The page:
A Portland man who helped run what authorities are calling Maine’s largest illegal gambling operation will not go to prison.

William Flynn, 77, pleaded guilty in June in U.S. District Court in Portland. The crime – one federal charge of unlawful gambling – could have resulted in a prison sentence of up to five years. He was sentenced Monday to two years of probation, including 90 days of home confinement. He had already agreed to forfeit nearly $75,000.

Flynn, who struggled to stand in the courtroom and used a walker to exit, gave a brief statement to the court. He apologized to his family, saying he will spend the rest of his life trying to gain back their respect.

“It will forever be an asterisk beside the name William Flynn as convicted criminal, a distinction I never strived for,” Flynn said.

U.S. District Judge Jon D. Levy described unlawful gambling as “the type of crime that tears at the fabric of a community,” saying he believed it warrants a prison sentence. But the judge also said he did not impose one because of Flynn’s age and health problems, as well as his role as the only caretaker for his longtime partner.

“That should not in any way detract or minimize my assessment of how wrong what you did was,” Levy said. “This was not something you did simply a few times, but this was a way of life. You have much to atone for, as I know you recognize.”


Federal prosecutors said Flynn was a player in Stephen Mardigan’s high-stakes gambling business in Portland between 2010 and 2017.

Mardigan, who pleaded guilty this spring to running an illegal gambling operation and money laundering, received bets on professional and college sporting events for 14 years. He will be sentenced in December. He is 62 years old, according to court documents. He could face 28 years in prison and will have to forfeit hundreds of thousands of dollars in cash seized by federal agents last year, give up real estate worth at least $5.6 million and pay restitution of $1.3 million under the outline of a plea deal. According to court records, Flynn coordinated bets with Mardigan, shared profits and losses with him, and communicated regularly with him about sports lines, bets taken and other aspects of the business. Mardigan also served as the “bank” for Flynn’s bets.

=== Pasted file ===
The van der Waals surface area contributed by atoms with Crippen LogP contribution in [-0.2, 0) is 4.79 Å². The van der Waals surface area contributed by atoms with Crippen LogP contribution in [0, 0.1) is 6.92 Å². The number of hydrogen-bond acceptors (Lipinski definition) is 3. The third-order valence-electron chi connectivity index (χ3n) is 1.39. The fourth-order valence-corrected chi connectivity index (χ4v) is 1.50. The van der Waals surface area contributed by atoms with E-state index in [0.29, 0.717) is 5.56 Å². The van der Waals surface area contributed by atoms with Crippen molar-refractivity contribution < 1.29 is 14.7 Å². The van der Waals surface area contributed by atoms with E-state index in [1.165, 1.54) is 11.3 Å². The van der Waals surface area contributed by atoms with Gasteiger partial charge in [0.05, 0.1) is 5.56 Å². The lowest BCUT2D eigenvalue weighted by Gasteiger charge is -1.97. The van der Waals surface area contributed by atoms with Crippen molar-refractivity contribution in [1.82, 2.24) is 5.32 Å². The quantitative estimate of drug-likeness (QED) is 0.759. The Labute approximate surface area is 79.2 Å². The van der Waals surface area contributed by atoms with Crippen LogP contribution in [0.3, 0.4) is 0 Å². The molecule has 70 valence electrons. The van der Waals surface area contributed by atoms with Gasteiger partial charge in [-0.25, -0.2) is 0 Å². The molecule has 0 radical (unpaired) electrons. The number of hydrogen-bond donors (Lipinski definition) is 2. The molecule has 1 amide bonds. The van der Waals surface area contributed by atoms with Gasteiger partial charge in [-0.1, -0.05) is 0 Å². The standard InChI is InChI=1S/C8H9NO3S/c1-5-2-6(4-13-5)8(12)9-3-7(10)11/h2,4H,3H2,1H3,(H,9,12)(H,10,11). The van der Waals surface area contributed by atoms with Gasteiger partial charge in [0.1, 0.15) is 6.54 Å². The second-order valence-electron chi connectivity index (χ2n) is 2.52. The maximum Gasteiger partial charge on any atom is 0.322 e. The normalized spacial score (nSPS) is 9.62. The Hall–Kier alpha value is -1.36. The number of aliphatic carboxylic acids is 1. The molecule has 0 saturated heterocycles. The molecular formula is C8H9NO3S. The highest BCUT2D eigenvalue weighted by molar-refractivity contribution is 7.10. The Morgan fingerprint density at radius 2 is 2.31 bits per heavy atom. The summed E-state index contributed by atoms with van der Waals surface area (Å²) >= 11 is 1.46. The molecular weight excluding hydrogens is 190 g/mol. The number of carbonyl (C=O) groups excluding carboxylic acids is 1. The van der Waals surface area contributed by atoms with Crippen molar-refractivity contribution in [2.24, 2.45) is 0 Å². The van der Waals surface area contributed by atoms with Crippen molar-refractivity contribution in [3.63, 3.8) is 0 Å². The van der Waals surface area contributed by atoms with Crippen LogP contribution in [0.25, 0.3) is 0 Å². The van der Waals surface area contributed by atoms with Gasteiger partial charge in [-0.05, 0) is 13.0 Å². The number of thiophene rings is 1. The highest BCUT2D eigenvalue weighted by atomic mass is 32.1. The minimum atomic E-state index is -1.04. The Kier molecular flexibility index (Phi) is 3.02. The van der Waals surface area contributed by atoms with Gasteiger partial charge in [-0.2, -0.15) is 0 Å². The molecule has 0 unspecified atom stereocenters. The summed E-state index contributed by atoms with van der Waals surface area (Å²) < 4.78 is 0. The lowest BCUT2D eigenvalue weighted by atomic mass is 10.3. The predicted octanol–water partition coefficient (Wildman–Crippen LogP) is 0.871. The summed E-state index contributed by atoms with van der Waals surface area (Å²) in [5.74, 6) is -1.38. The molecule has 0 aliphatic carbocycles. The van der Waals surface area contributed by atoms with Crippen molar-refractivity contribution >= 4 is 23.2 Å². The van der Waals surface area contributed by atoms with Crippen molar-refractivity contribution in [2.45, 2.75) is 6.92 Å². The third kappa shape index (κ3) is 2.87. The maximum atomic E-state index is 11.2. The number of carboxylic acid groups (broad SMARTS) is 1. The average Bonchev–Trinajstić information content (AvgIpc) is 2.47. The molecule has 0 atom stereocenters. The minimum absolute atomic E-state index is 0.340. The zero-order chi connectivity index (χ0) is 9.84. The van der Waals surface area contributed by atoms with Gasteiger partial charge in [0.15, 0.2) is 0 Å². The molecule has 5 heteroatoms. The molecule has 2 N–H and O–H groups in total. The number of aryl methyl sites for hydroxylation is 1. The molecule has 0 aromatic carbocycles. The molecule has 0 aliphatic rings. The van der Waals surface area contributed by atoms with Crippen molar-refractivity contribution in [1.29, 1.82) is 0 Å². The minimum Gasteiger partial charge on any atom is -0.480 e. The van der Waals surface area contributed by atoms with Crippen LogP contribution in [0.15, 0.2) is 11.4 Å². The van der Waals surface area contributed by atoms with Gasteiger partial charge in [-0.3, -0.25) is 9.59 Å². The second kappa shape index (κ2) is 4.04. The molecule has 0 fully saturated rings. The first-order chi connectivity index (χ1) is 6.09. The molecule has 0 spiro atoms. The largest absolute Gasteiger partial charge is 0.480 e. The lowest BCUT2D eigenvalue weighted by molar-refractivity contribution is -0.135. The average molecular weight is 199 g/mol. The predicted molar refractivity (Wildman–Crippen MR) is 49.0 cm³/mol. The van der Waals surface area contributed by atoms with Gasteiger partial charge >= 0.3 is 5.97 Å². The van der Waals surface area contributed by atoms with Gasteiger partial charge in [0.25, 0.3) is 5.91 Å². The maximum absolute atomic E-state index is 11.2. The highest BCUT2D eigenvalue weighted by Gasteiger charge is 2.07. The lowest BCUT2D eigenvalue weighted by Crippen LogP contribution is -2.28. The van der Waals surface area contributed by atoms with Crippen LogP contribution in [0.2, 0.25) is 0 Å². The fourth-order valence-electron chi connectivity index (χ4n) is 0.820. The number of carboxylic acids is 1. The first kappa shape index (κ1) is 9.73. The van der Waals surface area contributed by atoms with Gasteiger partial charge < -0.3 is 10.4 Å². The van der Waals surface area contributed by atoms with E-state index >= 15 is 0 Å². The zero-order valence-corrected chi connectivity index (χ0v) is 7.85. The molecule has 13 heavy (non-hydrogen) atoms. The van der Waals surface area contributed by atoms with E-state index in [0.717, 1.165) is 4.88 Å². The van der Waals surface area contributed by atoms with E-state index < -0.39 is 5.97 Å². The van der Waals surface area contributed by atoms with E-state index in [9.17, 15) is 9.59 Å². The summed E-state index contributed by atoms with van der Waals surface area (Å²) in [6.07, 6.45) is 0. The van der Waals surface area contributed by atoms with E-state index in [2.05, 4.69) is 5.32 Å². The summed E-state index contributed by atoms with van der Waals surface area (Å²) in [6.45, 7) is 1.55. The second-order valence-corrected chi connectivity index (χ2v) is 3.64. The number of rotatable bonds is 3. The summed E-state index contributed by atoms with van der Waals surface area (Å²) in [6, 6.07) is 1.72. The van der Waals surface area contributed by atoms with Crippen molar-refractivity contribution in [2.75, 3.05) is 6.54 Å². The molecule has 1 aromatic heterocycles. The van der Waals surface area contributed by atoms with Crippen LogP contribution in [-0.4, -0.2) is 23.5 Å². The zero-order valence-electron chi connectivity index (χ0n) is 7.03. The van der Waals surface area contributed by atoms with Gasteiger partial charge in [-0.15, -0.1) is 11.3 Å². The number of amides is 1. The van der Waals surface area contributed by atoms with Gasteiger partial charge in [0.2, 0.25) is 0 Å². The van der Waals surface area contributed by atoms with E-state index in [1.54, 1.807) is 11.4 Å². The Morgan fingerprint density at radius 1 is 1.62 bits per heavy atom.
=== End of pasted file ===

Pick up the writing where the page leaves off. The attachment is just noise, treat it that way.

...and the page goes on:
In April 2017, the FBI seized nearly $850,000 in cash and watches from Mardigan, Flynn and two other Portland residents. Documents filed in connection with the seizure suggested an investigation into illegal gambling.

More than one year later, in May, Mardigan entered his guilty plea for operating the gambling business from his home on Baxter Boulevard and his used-car business on Forest Avenue. Court documents show he took bets on college and pro basketball games, college and pro football, baseball, professional hockey, stock car racing and golf tournaments. The documents say bets typically ranged from $30 to $10,000, but transactions with two gamblers totaled nearly $5 million. The FBI built its case against Mardigan by wiretapping two different phones and using informants, including one who lost about $2 million in bets.

Flynn is the only other person to face criminal charges in the case so far. He entered his guilty plea just weeks after Mardigan and cooperated with the investigation.

Levy spoke sternly about illegal gambling during the hearing.


“This is not a victimless offense,” Levy said. “Many of the people who engage in illegal gambling cannot afford to do so and, in fact, do so because they have addiction or other issues.”

Flynn had repeatedly expressed remorse during the investigation, and did so again at the hearing Monday.

“Having pled guilty to a federal felony charge, Bill is in the waning years of his life, looking back with regret at his conduct,” his defense attorney David Beneman wrote in a sentencing memorandum. ” ‘I wish I never got involved in this,’ he told probation.”

Megan Doyle can be contacted at 791-6327 or at:

[email protected]

Twitter: megan_e_doyle

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